Many U.S. citizens have successfully sponsored their noncitizen spouse on the path to citizenship, but just as many live in fear of their spouse’s deportation and the inability to live with their family in their own country. The United States currently looks at citizenship and immigration status in terms of individuals, not families, which can create a rift in the most important social construct that our society is built on. Lopez argued that this framework is incompatible with the family.

Lopez compared the process of applying for family reunification to a game of poker, where your success depends largely on strategy, expertise, and timing, as well as the cards you are dealt. Depending on a couples’ income, insurance status, length of relationship, or parenthood status, the state may or may not grant the noncitizen partner citizenship, and a couples’ ability to succeed may change based on the phase of life in which they apply for family reunification. The unpredictable nature of the system leaves many couples in a disadvantaged situation.

Dr. Lopez addressing students at the Kennedy Center. (Kathleen Reyes)

Application for family reunification also shines a light on the disparities already so prominent in our country. The system favors wealth and whiteness, adding to the injustices that minorities face. Gender also plays a key role. The 1907 Expatriation Act decreed that female American citizens who married noncitizens immediately lost their citizenship. On the other hand, if male American citizen married a noncitizen female, they were immediately granted citizenship. While that policy has since been repealed, sponsorsing a spouse for citizenship remains far easier for American men than women.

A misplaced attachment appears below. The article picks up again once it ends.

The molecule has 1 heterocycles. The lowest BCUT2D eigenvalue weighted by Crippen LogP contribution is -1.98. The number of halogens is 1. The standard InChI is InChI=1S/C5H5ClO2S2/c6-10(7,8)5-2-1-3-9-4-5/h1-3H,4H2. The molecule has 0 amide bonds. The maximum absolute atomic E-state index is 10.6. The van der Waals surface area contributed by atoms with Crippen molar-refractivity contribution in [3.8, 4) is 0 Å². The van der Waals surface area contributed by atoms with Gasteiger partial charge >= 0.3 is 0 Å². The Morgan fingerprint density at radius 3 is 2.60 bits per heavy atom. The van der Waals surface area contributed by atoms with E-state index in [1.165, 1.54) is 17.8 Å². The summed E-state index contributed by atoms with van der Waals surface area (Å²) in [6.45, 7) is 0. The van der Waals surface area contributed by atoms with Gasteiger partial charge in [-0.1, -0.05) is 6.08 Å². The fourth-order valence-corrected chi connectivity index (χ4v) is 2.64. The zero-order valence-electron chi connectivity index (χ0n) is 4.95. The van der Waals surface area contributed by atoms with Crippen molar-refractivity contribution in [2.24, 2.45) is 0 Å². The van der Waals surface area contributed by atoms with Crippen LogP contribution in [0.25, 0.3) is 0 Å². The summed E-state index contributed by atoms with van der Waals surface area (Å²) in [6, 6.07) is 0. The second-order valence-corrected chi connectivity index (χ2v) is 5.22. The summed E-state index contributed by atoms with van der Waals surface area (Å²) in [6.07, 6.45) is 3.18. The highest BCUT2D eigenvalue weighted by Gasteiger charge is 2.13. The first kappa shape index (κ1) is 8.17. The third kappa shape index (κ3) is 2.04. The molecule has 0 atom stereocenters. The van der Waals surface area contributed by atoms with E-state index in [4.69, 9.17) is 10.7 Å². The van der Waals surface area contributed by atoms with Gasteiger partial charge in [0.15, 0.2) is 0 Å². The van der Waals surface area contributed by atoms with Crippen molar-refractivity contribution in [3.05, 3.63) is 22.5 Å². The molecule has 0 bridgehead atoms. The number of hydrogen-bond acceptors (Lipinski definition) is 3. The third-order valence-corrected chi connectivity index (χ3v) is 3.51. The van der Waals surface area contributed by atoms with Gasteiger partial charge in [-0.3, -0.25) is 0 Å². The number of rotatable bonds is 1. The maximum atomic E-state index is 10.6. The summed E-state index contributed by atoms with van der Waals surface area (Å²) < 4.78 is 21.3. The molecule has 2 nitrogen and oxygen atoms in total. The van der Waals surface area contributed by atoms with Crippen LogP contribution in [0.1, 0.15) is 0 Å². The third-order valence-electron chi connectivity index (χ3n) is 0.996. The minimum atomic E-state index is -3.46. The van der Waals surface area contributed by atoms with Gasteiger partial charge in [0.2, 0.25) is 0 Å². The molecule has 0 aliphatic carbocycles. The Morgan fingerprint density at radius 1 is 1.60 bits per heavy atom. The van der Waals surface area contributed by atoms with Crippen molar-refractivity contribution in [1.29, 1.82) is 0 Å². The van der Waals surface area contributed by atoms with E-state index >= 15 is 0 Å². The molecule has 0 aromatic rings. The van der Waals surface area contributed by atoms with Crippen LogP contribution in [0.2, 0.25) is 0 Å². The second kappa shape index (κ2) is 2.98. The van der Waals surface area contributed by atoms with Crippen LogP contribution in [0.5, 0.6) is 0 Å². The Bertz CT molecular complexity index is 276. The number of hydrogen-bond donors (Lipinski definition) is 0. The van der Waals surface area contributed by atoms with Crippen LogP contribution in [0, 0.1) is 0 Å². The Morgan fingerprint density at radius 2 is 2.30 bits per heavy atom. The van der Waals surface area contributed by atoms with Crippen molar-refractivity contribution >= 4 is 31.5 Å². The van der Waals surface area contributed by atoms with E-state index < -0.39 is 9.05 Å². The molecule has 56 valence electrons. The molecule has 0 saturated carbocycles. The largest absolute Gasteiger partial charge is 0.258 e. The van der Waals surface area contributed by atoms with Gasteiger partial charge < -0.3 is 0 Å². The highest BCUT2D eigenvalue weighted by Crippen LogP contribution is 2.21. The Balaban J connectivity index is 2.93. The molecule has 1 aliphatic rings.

Dr. Lopez addresses recommendations for immigration law reform and action in her book, also titled “Unauthorized Love: Mixed-Citizenship Couples Negotiating Intimacy, Immigration, and the State,” published in November 2021 by Stanford University Press. When asked at the lecture how students can participate in a solution to the plight of many mixed-citizenship couples, Lopez encouraged students to remember that only citizens have the power in this country to influence the laws that affect immigration. Only citizens can run for office, write laws, vote on laws, and vote for candidates who affect immigration. Lopez urged students to understand the issues and exercise the power that most BYU students hold as United States citizens. She concluded saying, “Creating a connection to the issue is the most important first step to leading to real change.”

If this topic interests you, sociology is a great major for studying social problems and solutions.

Let the College Internship and Civic Engagement Fair Help You Break Out of the Classroom

Participating in internships during your undergraduate years provides valuable real-world experience outside of the classroom — the kind of experiential learning that sets students apart as they prepare for careers and continued education. 

To help students find a great internship, the College of Family, Home, and Social Sciences is hosting an Internship and Civic Engagement fair on Thursday, Jan. 20 from 9 a.m.–2:30 p.m. in the Wilkinson Center Garden Court. You can register here.

The fair will feature over 40 organizations, ranging from Make-A-Wish and United Way to Enterprise and Podium, and let’s not forget the free popcorn bar. The event is open for all BYU students, but is especially useful for psychology, sociology, and family life majors, as well as civic engagement, gerontology, and nonprofit management minors. 

See a full list of participating organizations here.

“Students generally do a good job of working through their major requirements and checking the boxes to get to graduation, but often they are not aware of the huge benefit they would get by getting as much experience outside of the classroom as they can during their undergrad program,” says Karen Christensen, director of the Family and Social Service Internship Office.  

Ideally, students should browse the fair and plan three or four experiences they would like to have outside of the classroom during their undergraduate years. 

“Not only does this type of experience help build their resumes and give them the opportunity to gain new skills, but it also helps any student in a broad major figure out the best career path for them,” says Christensen.